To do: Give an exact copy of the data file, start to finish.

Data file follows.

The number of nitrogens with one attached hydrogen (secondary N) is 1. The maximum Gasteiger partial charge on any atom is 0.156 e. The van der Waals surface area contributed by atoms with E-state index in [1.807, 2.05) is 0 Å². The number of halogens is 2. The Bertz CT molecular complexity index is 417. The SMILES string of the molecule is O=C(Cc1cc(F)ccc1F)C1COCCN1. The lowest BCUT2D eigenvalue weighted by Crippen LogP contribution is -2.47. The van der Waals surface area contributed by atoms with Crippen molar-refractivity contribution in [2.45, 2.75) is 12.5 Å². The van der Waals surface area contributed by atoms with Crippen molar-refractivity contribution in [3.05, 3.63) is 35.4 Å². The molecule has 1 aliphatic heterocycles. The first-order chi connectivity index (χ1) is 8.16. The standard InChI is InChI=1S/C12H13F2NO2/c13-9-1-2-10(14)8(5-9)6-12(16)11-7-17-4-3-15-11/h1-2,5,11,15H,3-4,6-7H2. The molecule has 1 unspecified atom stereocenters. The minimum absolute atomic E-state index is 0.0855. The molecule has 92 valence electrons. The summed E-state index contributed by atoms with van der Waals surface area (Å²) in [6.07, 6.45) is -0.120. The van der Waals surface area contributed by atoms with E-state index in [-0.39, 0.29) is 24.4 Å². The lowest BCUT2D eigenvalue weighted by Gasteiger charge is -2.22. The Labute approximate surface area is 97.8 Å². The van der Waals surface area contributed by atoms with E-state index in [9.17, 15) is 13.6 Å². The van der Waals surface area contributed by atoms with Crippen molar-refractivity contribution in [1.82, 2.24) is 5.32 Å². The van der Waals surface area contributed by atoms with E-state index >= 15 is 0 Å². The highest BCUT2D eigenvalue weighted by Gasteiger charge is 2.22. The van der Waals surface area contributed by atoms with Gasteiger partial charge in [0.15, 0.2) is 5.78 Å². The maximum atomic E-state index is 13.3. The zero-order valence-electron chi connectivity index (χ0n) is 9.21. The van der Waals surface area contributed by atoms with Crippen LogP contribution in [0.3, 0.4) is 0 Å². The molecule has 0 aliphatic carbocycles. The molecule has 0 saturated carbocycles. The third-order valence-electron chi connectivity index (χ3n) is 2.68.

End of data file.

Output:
The number of nitrogens with one attached hydrogen (secondary N) is 1. The maximum Gasteiger partial charge on any atom is 0.156 e. The van der Waals surface area contributed by atoms with E-state index in [1.807, 2.05) is 0 Å². The number of halogens is 2. The Bertz CT molecular complexity index is 417. The SMILES string of the molecule is O=C(Cc1cc(F)ccc1F)C1COCCN1. The lowest BCUT2D eigenvalue weighted by Crippen LogP contribution is -2.47. The van der Waals surface area contributed by atoms with Crippen molar-refractivity contribution in [2.45, 2.75) is 12.5 Å². The van der Waals surface area contributed by atoms with Crippen molar-refractivity contribution in [3.05, 3.63) is 35.4 Å². The molecule has 1 aliphatic heterocycles. The first-order chi connectivity index (χ1) is 8.16. The standard InChI is InChI=1S/C12H13F2NO2/c13-9-1-2-10(14)8(5-9)6-12(16)11-7-17-4-3-15-11/h1-2,5,11,15H,3-4,6-7H2. The molecule has 1 unspecified atom stereocenters. The minimum absolute atomic E-state index is 0.0855. The molecule has 92 valence electrons. The summed E-state index contributed by atoms with van der Waals surface area (Å²) in [6.07, 6.45) is -0.120. The van der Waals surface area contributed by atoms with E-state index in [-0.39, 0.29) is 24.4 Å². The lowest BCUT2D eigenvalue weighted by Gasteiger charge is -2.22. The Labute approximate surface area is 97.8 Å². The van der Waals surface area contributed by atoms with E-state index in [9.17, 15) is 13.6 Å². The van der Waals surface area contributed by atoms with Crippen molar-refractivity contribution in [1.82, 2.24) is 5.32 Å². The van der Waals surface area contributed by atoms with E-state index >= 15 is 0 Å². The highest BCUT2D eigenvalue weighted by Gasteiger charge is 2.22. The van der Waals surface area contributed by atoms with Gasteiger partial charge in [0.15, 0.2) is 5.78 Å². The maximum atomic E-state index is 13.3. The zero-order valence-electron chi connectivity index (χ0n) is 9.21. The van der Waals surface area contributed by atoms with Crippen LogP contribution in [0.3, 0.4) is 0 Å². The molecule has 0 aliphatic carbocycles. The molecule has 0 saturated carbocycles. The third-order valence-electron chi connectivity index (χ3n) is 2.68.